eNewsletter_march_2014.htm  

Will your wicking bed turn putrid and smelly?

 

When I first started with wicking beds the ‘experts’ said it would never work because the roots must have air to breath, and cannot live in saturated soil..

The experts are right; - plants will not grow properly in saturated soil.  Roots need air and they also emit gasses like ethylene which are growth inhibitors.

A significant part of my development has been in trying to stop the soil getting too wet.

I get questions from people, via my web, who have tried using competitors wicking beds and found they have not worked because the soil becomes too wet. It seems funny they should come to me rather than the manufactures but I guess that’s life. There are a number of techniques which I use and promote.

Firstly there is a drain hole so water can escape and water is applied by the pipes to the very base of the bed so that fresh water comes in from below and displaces the ‘old’ water above and which can then be forced out of the drain, - ‘first in first’ out approach rather than the ‘first in last out’ approach which would automatically happen if water was applied from the top and is then taken out from the top by the plants.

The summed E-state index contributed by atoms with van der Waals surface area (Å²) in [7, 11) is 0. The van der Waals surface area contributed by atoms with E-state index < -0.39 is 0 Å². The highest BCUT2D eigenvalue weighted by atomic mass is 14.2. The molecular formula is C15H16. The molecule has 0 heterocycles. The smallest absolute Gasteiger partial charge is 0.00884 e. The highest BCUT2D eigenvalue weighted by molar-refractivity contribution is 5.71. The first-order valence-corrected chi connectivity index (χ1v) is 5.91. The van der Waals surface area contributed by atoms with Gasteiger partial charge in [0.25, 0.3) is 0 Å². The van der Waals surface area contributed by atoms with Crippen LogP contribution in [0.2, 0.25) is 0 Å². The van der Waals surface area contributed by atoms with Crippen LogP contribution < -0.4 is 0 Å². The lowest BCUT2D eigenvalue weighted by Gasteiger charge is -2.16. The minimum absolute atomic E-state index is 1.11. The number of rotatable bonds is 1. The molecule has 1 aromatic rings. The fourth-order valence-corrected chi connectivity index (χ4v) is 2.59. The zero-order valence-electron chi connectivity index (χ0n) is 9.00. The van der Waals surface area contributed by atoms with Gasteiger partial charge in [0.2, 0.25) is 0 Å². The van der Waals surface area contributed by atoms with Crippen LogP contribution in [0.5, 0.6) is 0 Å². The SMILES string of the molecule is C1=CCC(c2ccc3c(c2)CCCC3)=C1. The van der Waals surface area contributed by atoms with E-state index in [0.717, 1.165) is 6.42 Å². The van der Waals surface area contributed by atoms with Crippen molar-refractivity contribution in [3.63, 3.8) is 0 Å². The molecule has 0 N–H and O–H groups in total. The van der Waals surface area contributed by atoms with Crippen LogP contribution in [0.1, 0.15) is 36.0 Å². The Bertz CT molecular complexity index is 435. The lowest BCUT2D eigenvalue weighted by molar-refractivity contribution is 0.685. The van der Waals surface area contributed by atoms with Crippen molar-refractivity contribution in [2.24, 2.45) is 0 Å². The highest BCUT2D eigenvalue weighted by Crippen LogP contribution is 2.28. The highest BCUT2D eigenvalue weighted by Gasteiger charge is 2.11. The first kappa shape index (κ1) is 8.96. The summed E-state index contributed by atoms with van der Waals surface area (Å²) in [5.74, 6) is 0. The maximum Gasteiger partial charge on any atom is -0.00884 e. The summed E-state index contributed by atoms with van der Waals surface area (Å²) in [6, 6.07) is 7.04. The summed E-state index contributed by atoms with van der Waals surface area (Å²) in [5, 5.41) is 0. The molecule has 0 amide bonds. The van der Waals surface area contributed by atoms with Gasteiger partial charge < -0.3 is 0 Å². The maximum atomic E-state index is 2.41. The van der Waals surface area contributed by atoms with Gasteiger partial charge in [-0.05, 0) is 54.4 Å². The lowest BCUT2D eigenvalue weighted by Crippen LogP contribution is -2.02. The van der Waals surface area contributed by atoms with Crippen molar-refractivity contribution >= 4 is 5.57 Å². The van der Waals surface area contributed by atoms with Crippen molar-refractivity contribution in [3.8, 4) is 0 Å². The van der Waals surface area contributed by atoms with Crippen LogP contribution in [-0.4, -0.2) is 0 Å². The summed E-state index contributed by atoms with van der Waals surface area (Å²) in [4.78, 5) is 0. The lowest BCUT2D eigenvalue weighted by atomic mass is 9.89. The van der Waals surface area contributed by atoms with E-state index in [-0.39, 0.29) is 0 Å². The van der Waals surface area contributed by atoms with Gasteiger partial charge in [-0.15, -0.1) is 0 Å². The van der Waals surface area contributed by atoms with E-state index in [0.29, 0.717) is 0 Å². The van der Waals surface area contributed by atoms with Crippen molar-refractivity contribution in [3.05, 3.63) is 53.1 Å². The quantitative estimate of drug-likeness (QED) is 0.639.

The second technique is to use what I call a deep cycle approach, the water reservoir is filled which displaces old stale air then as the water is used by the plants it sucks must suck in fresh air around the root system.  This is very clearly spelt out in the attached document wicking_worm_beds.pdf.

The third technique is to use soil biology, specifically worms and fungi which both bore through the soil to create tunnels for air and water to move through the soil.

The forth technique, is burying compost into the soil, sometimes this is simply done by having a holey compost bin which automatically aerates the soil, or even better to simply dig and bury fresh compost.  These holes are ‘local’ so the bulk of the soil is not disturbed so the soil biology specifically the worms and fungi which are easily killed by extensive digging can rebuild.

The fifth technique is to avoid having any form of barrier so the roots can travel over the entire area and remove stagnant water.  If I am growing a shallow rooted plants I even use a combination of plants, selecting a deep rooting plant like the Senna Alata I use in my BioPack to deliberately suck the water out from the base of the bed.

The sixth technique used in emergencies is to push a fork into the soil and slightly tilt to crack the soil forming air channels into the soil.